So I think the trouble often is that parents try too hard. Children who grow up as they feel like, have a better chance in many respects. Vitamins may come and go, but ease and relaxation about life go on forever, if one has it once. – Gladys Taber

I suppose this is ‘human nature’. Did you ever think how seldom this expression is used to describe an admirable trait? It must mean something. – Barbara Webster

Did you ever fall into a fit of gloom in springtime? No, I’m sure you haven’t..... True happiness comes, and goes as quickly, a rare fleeting thing. But content is something else again. And, for a whole month, I was content. – Barbara Webster

I read an article recently on How To Be A Good Hostess. ‘Never forget to lay a fresh rose on the breakfast tray,’ said the writer merrily. It made me wonder how many people she had entertained! – Gladys Taber

Every housekeeper needs a few pet visitors to come and admire, and make her feel that the sometimes boring domestic routine is not in vain. I think that this would be a worthwhile and sufficient career for anyone who had no other demanding talents: merely to be a guest through life, going from house to house, tasting, savouring, approving. In my youth there used to be many of these pleasant characters about, mostly bachelors. They came to dinner often, always on holidays like Christmas and Thanksgiving, admired everything, and sighed for domesticity (and probably thanked Heaven they were single), took you to the theatre, brought flowers and candy, and were generally indispensable. I know today only one like this, and he is in such demand that he must be invited months in advance. – Barbara Webster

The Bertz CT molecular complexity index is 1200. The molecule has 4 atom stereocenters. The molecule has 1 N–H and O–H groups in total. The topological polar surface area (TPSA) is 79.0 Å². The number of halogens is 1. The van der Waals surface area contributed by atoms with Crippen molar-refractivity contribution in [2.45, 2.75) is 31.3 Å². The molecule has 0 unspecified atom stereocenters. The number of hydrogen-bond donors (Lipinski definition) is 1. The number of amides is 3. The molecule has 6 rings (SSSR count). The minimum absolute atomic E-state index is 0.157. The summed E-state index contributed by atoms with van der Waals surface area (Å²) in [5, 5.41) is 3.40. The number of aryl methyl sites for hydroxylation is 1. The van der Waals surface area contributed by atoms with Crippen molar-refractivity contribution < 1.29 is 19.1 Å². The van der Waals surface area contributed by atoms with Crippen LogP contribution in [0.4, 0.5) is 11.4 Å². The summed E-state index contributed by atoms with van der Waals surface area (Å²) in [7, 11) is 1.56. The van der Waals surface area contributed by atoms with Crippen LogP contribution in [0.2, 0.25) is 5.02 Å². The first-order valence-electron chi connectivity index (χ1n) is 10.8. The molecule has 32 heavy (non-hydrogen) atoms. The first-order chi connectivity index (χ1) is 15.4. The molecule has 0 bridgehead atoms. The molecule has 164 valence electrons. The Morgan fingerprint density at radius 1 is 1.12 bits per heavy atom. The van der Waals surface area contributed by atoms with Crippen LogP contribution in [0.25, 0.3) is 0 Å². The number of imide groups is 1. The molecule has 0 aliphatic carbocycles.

I can never understand not wanting to share wonderful things – can you? Like secret recipes – it seems to me nothing is really good until you share it with someone. The same with books. I can’t wait to pass around any good book I find. Jill says I am just a frustrated lending library! - Gladys Taber

I suppose I am a sparrow, a stay-at-home bird. Travel is so alluring, but our own forty acres offers enough adventure for a lifetime. – Gladys Taber

Sometimes when I have a day with many small things going awry, I suddenly think as dusk lets fall her soft violet color, that it is very silly of me to mind the stresses and strains. It was a day , was it not? I had the free air to breathe, and the sky to look on. Whys should I complain?
Then I think, were I ill, were I dying, were I imprisoned, or had I been involved in some horrid accident – at the point of catastrophe, would I not wish this day back, just as it is?
A day measured up so, comes to be a very dear day, and I wish it not over at all!